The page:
Posts Tagged permission to be creative

7 essentials for writing a good novel – notes from the Undercover Soundtrack

essentialsYou’ll have seen the posts here about my blog series the Undercover Soundtrackfor logo

Over the years, the posts consistently repeat certain bare essentials, both for reaching the writing mindset and creating a good story. Here they are, and whether you write with music or not, we all need them.

To enter the zone

In front of us is a keyboard and a screen, or maybe a pad and pen. Whether you’re putting on a soundtrack, closing the door on your favourite silent space or seeking the anonymous corner of a coffee shop, the first step is to find a way to delete the outside world.

Start the time machine

Whether we write gritty memoir or the most extravagantly invented fantasy, we need to harvest our emotional memories. Many of our scenes, dilemmas and storylines are drawn from feelings we had at important times with family, friends, loved ones.

To keep the pace

Stories aren’t static. To keep the reader gripped, we need to generate a sense that the world of the story is changing all the time. For me, music is a useful reminder, because music does not stand still. There may be a new instrument snaking into the mix, a new variation on a theme, a creeping, evolving harmony. If this is going on in my ears while I’m spending time with my book – whether I’m musing or typing – I find it keeps me up to the mark – pushing for ideas that give this forward pressure.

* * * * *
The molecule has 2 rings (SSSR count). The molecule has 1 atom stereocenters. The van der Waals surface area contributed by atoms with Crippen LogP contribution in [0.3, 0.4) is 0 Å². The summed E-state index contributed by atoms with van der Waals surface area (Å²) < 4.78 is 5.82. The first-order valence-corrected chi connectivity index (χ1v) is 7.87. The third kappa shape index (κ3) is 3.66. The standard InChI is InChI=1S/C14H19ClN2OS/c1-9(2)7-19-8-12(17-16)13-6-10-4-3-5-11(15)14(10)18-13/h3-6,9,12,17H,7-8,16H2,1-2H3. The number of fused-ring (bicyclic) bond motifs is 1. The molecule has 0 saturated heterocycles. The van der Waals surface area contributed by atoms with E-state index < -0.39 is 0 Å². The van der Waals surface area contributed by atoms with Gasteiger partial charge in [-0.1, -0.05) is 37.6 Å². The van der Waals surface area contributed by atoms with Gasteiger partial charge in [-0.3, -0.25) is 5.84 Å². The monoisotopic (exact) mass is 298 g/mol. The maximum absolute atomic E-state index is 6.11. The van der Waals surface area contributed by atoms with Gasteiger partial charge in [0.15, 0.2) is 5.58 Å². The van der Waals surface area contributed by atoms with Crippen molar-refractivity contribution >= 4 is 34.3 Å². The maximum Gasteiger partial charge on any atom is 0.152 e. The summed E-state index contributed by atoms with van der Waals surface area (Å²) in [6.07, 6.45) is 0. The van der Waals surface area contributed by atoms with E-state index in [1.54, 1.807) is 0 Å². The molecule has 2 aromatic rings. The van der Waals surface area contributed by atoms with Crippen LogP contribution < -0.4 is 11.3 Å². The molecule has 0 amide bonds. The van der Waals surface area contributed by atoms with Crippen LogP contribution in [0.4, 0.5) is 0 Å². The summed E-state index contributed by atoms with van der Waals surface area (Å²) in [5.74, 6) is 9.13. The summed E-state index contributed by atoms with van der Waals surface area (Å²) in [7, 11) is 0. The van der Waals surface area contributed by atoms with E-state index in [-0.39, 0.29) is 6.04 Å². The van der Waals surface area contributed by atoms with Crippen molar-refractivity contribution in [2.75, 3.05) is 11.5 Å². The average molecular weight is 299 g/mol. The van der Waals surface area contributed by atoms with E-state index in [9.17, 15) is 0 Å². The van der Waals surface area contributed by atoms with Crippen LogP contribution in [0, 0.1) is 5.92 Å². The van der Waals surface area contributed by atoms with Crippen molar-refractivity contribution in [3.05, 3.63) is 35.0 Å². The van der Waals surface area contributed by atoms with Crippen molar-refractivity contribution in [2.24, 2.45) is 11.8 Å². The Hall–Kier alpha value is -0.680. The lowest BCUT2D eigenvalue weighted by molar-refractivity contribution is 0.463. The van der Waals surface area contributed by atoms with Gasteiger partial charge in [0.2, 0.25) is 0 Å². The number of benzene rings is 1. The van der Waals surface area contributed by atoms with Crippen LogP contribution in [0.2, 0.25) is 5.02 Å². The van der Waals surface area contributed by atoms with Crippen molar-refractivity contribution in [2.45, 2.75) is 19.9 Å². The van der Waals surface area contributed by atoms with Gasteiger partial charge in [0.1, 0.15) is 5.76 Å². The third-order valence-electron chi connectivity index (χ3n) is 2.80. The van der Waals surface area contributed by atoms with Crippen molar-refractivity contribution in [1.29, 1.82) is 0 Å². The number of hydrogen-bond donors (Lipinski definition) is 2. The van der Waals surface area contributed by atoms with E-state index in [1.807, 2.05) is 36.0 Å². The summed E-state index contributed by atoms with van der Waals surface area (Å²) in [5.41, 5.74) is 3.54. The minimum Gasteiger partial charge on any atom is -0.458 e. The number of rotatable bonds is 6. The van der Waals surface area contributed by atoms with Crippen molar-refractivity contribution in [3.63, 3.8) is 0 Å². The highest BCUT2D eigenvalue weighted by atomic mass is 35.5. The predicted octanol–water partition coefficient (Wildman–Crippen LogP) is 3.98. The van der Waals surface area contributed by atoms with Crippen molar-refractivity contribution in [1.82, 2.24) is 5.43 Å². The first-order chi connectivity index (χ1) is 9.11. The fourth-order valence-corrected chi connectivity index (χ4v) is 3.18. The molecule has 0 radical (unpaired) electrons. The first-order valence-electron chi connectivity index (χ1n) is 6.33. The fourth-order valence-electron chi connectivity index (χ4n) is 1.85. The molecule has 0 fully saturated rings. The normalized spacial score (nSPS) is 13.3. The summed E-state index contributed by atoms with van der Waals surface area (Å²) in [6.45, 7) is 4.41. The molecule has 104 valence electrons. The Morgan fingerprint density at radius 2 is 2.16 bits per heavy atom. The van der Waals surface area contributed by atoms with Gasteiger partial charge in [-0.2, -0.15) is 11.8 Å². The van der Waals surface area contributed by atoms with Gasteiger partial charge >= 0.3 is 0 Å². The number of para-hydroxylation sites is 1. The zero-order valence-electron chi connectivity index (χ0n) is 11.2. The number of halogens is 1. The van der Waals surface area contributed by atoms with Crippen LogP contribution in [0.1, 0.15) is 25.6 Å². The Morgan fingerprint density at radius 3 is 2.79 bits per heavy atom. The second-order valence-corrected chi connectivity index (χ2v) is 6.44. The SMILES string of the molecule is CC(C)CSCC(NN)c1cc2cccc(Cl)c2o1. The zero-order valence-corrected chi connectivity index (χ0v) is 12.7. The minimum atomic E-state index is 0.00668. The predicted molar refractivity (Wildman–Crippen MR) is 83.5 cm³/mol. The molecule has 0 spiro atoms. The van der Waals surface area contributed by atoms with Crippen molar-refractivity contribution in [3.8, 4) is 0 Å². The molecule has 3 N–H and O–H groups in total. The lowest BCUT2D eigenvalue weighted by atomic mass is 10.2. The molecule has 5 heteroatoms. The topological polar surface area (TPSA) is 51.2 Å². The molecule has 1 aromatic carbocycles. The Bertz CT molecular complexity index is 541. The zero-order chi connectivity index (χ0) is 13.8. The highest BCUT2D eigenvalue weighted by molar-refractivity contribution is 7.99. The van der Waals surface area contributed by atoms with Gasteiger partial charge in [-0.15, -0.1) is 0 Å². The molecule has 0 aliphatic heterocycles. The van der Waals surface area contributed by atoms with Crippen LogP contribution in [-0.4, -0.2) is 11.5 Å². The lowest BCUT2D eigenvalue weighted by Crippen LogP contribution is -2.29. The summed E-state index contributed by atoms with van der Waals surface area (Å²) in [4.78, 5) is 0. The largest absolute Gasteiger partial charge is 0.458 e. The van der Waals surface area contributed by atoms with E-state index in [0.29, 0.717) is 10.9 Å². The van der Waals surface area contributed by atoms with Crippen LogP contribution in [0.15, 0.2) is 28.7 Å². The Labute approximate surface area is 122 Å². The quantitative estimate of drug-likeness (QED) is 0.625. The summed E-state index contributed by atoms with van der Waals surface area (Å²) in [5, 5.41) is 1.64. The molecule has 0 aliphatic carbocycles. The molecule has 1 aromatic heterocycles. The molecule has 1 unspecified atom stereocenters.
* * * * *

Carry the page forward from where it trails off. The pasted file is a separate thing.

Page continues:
And structure  

We’re getting more musical now. A song is not unlike a well-told tale. It creates a territory of familiarity – a pattern we recognise of verse and chorus. Then we have the second verse – familiar, but not the same because the background is more dense or the lyric more intense. The second chorus is usually more substantial than the first, and even if it has the same lyric, it packs more punch. And on the song goes, seeking a climax.

And elegance

For all its variation, a song is tightly disciplined. It develops by adding only what belongs. As story writers we can splash about in ideas, locations, settings, characters and events, but the more they align with the home territory (or exquisitely contrast with it), the more they will seem to belong in one piece.

And contrast

In a piece of music, there might be a breakdown, where most of the elements are subtracted, perhaps leaving only the drum track or the melody at great distance. Breaks are important for a reader too; perhaps a campfire scene, a time out from the pressure to let the reader breathe before the tension comes flying back.

To calm the inner editor

Novels are huge and often daunting. Getting from beginning to end requires persistence, and we always find our confidence tested. Many of my Undercover Soundtrack guests report that music is an essential companion in this. It helps us believe more in ourselves, our story, our characters, our world – and in our ability to finish.

How about you? What essentials would you add? And if music isn’t your aide of choice, is there something you use to get a novel finished?

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